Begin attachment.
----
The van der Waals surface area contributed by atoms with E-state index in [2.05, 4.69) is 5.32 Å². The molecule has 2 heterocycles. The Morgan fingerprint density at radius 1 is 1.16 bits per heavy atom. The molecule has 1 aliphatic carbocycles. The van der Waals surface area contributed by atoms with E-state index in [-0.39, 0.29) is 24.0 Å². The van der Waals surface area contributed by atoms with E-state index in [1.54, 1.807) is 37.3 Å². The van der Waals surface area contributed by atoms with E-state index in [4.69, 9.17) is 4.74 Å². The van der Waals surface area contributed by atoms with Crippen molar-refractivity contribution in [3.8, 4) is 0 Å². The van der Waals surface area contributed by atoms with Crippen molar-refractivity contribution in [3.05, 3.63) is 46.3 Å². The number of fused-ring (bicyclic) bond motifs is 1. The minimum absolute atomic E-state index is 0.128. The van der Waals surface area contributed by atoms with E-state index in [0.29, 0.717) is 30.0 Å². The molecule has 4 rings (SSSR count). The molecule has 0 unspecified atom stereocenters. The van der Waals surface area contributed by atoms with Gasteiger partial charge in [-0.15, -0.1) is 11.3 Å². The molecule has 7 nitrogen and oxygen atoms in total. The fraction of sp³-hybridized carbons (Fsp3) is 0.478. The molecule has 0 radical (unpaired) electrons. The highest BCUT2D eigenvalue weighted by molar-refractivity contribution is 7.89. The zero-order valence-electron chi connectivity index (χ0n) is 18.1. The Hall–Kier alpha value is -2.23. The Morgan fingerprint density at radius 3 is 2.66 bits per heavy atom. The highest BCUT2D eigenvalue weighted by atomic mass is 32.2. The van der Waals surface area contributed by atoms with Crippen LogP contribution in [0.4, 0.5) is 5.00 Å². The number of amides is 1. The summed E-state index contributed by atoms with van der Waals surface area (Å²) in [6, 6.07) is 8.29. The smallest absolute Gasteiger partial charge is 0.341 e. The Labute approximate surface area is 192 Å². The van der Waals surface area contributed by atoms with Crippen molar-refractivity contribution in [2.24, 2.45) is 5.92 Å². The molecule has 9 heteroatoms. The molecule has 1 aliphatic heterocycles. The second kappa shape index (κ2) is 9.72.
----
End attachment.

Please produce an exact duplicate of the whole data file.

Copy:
The van der Waals surface area contributed by atoms with E-state index in [2.05, 4.69) is 5.32 Å². The molecule has 2 heterocycles. The Morgan fingerprint density at radius 1 is 1.16 bits per heavy atom. The molecule has 1 aliphatic carbocycles. The van der Waals surface area contributed by atoms with E-state index in [-0.39, 0.29) is 24.0 Å². The van der Waals surface area contributed by atoms with E-state index in [1.54, 1.807) is 37.3 Å². The van der Waals surface area contributed by atoms with E-state index in [4.69, 9.17) is 4.74 Å². The van der Waals surface area contributed by atoms with Crippen molar-refractivity contribution in [3.8, 4) is 0 Å². The van der Waals surface area contributed by atoms with Crippen molar-refractivity contribution in [3.05, 3.63) is 46.3 Å². The number of fused-ring (bicyclic) bond motifs is 1. The minimum absolute atomic E-state index is 0.128. The van der Waals surface area contributed by atoms with E-state index in [0.29, 0.717) is 30.0 Å². The molecule has 4 rings (SSSR count). The molecule has 0 unspecified atom stereocenters. The van der Waals surface area contributed by atoms with Gasteiger partial charge in [-0.15, -0.1) is 11.3 Å². The molecule has 7 nitrogen and oxygen atoms in total. The fraction of sp³-hybridized carbons (Fsp3) is 0.478. The molecule has 0 radical (unpaired) electrons. The highest BCUT2D eigenvalue weighted by molar-refractivity contribution is 7.89. The zero-order valence-electron chi connectivity index (χ0n) is 18.1. The Hall–Kier alpha value is -2.23. The Morgan fingerprint density at radius 3 is 2.66 bits per heavy atom. The highest BCUT2D eigenvalue weighted by atomic mass is 32.2. The van der Waals surface area contributed by atoms with Crippen LogP contribution in [0.4, 0.5) is 5.00 Å². The number of amides is 1. The summed E-state index contributed by atoms with van der Waals surface area (Å²) in [6, 6.07) is 8.29. The smallest absolute Gasteiger partial charge is 0.341 e. The Labute approximate surface area is 192 Å². The van der Waals surface area contributed by atoms with Crippen molar-refractivity contribution in [2.24, 2.45) is 5.92 Å². The molecule has 9 heteroatoms. The molecule has 1 aliphatic heterocycles. The second kappa shape index (κ2) is 9.72.